6. Early Insight: Chronically ill patients are eager to try technologies that help them take charge of their health. Because symptoms can fluctuate hourly, Crohn’s disease is a complicated condition for both patients and clinicians to manage. Clinicians rely on patients to self-report their symptoms during office visits, but these accounts may provide an incomplete picture of the patient’s health. However, Crohn’s patients tend to be highly motivated and willing to try new technologies and approaches that might limit their symptoms or improve the quality of their lives. Project HealthDesign’s Crohnology.MD team developed a mobile application that helps Crohn’s patients track pain levels, along with other ODLs and symptoms. They also developed a mobile application that allows clinicians to view summary level or detailed reports of ODL data collected by patients. The combination enables patients to accurately record their day-to-day ODLs and symptoms—which helps them communicate with clinicians more efficiently, completely and concisely—and gives clinicians a more robust picture of the patient’s health, which results in better health care. Crohnology.MD’s mobile application for patient ODL data capture.
  7. Early Insight: Each patient is different, so personal health applications need to be customizable. Mobile devices support customizable applications that allow patients, in collaboration with their clinicians, to select what data to record, as well as how it is displayed. Participants in Project HealthDesign’s iN Touch study were able to select extra modules to add to their application. The Crohnology.MD team took a different approach to customization: the user interface of their patient application allows participants to customize how their ODL data is displayed and save different views as “stories” they Participants in the iN Touch study track ODLs related to their moods, food intake, can later share with their clinicians. socialization patterns and exercise routines, but can also choose to track additional insights from their daily lives.
  8. Early Insight: New clinical work ows are needed in order to incorporate ODLs into clinical practice. Although Project HealthDesign researchers initially viewed physicians as the keys to incorporating ODL data into the clinical workflow, nurses, health coaches and other caregivers have emerged as the key points of contact for ODL data incorporation. ODL data from BreathEasy participants’ devices first passes through a nurse triage system, where nurses, who are guided by clinic-directed protocols, determine if patterns are normal, or if they need to flag the data for additional review or follow up with the patient directly. The Estrellita team is taking a similar approach by employing nurse case managers to routinely check ODL data about the premature infants and caregivers who are participating in the study.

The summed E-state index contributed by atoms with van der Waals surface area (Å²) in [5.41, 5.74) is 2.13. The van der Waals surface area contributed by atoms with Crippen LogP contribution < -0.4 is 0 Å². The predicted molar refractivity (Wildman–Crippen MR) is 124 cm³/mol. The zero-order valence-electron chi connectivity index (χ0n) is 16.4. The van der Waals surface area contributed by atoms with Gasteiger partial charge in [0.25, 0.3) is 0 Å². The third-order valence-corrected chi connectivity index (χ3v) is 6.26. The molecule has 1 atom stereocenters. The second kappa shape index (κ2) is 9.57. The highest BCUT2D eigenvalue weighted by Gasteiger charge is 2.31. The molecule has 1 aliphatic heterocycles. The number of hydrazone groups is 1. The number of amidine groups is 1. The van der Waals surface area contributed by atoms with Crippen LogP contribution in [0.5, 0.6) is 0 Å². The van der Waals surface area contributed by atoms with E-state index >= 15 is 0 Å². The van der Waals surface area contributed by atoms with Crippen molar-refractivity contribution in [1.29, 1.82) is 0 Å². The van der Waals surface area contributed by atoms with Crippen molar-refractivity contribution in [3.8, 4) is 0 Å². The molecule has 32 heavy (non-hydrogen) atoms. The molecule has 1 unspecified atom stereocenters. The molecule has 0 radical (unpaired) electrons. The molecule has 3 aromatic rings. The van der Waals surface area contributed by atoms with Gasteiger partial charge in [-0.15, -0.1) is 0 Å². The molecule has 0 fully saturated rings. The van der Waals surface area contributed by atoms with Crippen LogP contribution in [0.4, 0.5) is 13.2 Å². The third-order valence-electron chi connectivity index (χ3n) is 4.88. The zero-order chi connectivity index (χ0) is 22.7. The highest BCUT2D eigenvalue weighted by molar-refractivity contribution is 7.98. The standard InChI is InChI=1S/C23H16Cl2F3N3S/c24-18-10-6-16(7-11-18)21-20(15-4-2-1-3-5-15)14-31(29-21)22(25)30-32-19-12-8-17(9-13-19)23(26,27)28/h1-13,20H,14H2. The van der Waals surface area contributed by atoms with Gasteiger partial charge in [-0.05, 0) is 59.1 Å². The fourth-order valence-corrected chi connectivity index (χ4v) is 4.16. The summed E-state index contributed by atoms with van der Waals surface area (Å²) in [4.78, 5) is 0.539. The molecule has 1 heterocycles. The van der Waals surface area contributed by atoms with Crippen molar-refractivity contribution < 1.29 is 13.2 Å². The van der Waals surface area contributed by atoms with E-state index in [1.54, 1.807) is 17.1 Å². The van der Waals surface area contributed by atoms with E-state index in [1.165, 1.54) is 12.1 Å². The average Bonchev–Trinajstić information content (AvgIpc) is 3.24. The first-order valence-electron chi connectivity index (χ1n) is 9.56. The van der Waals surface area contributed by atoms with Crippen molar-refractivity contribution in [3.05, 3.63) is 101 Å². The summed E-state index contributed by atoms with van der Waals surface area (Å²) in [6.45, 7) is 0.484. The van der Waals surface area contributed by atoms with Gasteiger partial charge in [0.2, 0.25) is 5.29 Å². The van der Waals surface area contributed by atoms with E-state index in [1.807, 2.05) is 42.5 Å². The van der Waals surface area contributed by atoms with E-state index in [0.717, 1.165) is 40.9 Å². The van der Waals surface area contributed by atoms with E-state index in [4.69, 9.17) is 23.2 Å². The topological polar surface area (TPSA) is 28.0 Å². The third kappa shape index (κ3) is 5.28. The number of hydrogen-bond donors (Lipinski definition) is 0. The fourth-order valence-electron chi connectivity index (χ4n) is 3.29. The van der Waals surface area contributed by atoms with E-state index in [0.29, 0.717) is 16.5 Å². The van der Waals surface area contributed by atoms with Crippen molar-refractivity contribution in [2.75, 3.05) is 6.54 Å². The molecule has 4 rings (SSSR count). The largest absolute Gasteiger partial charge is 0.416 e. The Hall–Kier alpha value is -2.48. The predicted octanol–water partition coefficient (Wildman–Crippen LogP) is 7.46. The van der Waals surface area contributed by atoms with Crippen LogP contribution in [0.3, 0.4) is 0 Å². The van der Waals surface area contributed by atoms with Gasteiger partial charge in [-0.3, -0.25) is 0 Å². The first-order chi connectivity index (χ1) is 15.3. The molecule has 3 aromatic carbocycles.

9. A weekly status report from a participant in the dwellSense project. Early Insight: Reviewing ODL data can highlight day-to-day variation for patients and clinicians. Sensors collect data about the daily activities performed by elderly participants in the dwellSense study. The sensors embedded in everyday devices such as pill boxes, phones and coffee makers generate data that reflect when tasks are performed as expected or when steps are skipped. When reviewed by the elders, patterns in the data may alert them to a need for follow-up action. Similarly, teens in the iN Touch study are able to review ODL data about their recent food choices, moods and socialization in order to set goals both in cooperation with their health coaches and independently.
  10. Challenge: It’s not yet clear what the best approaches will be for storing ODL data. Storing, managing and communicating ODL data taxes current approaches to electronic health records (EHRs). Project HealthDesign teams have encountered existing systems that lack sufficient flexibility to handle highly personalized ODL data. Creative thinking is needed to help address the many policy, technical and standards issues involved in incorporating patient-sourced data into EHRs and clinical data workflows.
  11. Challenge: Privacy and security issues continue to be challenging and evolving. The current Project HealthDesign teams have taken several different effective approaches to protect patients’ ODL data and other personal health information. Interestingly, patients participating in several of the projects seem less concerned about protecting their health data; in some cases they have even removed privacy safeguards such as mobile device passwords.
  12. What’s Next? As part of Project HealthDesign, we hope to make an impact on how chronic conditions are understood and collaboratively managed. As our research teams delve further into their projects, we believe we can develop important insights into how to obtain and use patient ODLs that will empower patients and providers to take action that will improve the management of health and coordination of care. To follow our progress and engage with us, visit projecthealthdesign.org or find us on Twitter @PrjHealthDesign.